Other Reformed Baptists contend that this view of “a single covenant, multiple administrations” is not the view of the signers of the 1689 Confession, but the Westminster Confession. There is a lot of similarity between the two Confessions, therefore, it is not strange for some Reformed Baptists to believe that our Confession (whether they’ve compared the two chapters or not, I do not know) must probably say the same thing as the Westminster Confession minus infant baptism. Therefore, they still operate according to the “one covenant, multiple administrations” model of Covenant Theology and not what we will now discuss, which we believe is the actual view of the Particular Baptists in the 17th century, but more importantly, a more biblical view.
Works like Pascal Denault’s have raised doubts about the idea that our Baptist forefathers shared the same idea of administration in Covenant Theology with our Presbyterian brethren. In his work, Denault argues that for what has come to be known as 1689 Federalism. He goes back to the sources from the 17th century, the same period when the 1689 (which was actually written in 1677), the Savoy Declaration of Faith (1658) and the Westminster (1646) were written to see what the framers of the confessions actually believed. It appears from his research that many Baptists did not actually share the same understanding of Covenant Theology with their Paedobaptist brethren. There were some who did share the Presbyterian covenantal view, no doubt. 1689 Federalism teaches that the Confession is not teaching the “one covenant, different administrations” model of Covenant Theology of Paedobaptists. But as it is obvious from the Westminster that it does teach the “one covenant, different administrations” (by their admission, see Westminster 7:5), likewise it is likewise clear from this chapter that the idea of administration is absent. The framers of the Confession were not trying to be original in wording, rather they were trying to communicate a point of difference with their Paedobaptist brethren. The framers were not ashamed to take long portions from the Westminster and Savoy with little or no textual change (see here the three confessions side by side). But since it is clear that the Westminster is not articulating the same thing about the Covenant of Grace as the 1689 is, therefore we must assume that they are trying to convey a different or a modified form of Covenant Theology.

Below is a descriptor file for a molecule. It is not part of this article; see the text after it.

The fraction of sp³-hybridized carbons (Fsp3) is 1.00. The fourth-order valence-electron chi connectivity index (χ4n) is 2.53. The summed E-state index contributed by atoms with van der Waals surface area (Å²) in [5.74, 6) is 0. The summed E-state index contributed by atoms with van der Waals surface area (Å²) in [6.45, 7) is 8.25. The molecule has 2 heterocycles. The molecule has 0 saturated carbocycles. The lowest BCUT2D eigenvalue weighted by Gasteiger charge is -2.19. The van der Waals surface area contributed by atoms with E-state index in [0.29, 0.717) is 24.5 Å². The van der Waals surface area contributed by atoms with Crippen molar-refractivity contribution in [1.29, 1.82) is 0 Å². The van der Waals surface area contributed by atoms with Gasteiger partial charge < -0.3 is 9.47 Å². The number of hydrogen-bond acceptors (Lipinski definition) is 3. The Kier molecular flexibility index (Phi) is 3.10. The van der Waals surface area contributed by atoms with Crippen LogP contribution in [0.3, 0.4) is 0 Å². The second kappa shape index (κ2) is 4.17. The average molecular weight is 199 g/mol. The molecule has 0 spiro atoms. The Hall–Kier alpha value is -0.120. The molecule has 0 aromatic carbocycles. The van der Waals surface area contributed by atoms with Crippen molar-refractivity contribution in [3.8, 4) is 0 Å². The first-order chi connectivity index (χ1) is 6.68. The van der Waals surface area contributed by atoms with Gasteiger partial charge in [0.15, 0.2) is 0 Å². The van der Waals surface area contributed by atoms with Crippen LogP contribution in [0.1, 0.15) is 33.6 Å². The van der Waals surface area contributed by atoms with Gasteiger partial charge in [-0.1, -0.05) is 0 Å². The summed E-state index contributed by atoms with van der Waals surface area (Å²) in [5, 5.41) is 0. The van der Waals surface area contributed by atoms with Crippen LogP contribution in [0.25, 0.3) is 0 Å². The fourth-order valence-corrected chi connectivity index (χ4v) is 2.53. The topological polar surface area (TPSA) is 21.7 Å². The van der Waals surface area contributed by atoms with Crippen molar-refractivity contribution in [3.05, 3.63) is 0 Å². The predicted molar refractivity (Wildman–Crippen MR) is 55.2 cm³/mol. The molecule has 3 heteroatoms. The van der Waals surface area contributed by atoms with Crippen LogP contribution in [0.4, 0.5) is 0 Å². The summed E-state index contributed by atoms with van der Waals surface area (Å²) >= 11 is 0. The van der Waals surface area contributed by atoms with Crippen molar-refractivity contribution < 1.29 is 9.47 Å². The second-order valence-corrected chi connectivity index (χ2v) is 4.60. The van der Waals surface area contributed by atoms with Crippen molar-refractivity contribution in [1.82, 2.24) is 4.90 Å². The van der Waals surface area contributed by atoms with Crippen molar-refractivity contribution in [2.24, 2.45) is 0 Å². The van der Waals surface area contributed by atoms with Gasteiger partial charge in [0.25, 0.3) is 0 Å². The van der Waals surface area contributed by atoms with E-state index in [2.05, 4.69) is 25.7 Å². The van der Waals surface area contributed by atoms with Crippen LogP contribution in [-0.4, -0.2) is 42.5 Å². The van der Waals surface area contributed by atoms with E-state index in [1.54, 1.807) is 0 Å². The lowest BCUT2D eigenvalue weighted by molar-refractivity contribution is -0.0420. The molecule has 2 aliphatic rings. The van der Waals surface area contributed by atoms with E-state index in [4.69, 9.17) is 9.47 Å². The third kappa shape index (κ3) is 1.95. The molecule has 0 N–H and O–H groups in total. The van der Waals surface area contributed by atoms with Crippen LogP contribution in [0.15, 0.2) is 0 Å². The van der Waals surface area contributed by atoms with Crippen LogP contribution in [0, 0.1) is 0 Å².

Reading And Comparing The Paragraphs Carefully
|1689 7:3||Westminster 7:5|
|This covenant is revealed in the gospel; first of all to Adam in the promise of salvation by the seed of the woman, and afterwards by farther steps, until the full discovery thereof was completed in the New Testament; and it is founded in that eternal covenant transaction that was between the Father and the Son about the redemption of the elect; and it is alone by the grace of this covenant that all the posterity of fallen Adam that ever were saved did obtain life and blessed immortality, man being now utterly incapable of acceptance with God upon those terms on which Adam stood in his state of innocency.||This covenant was differently admin...|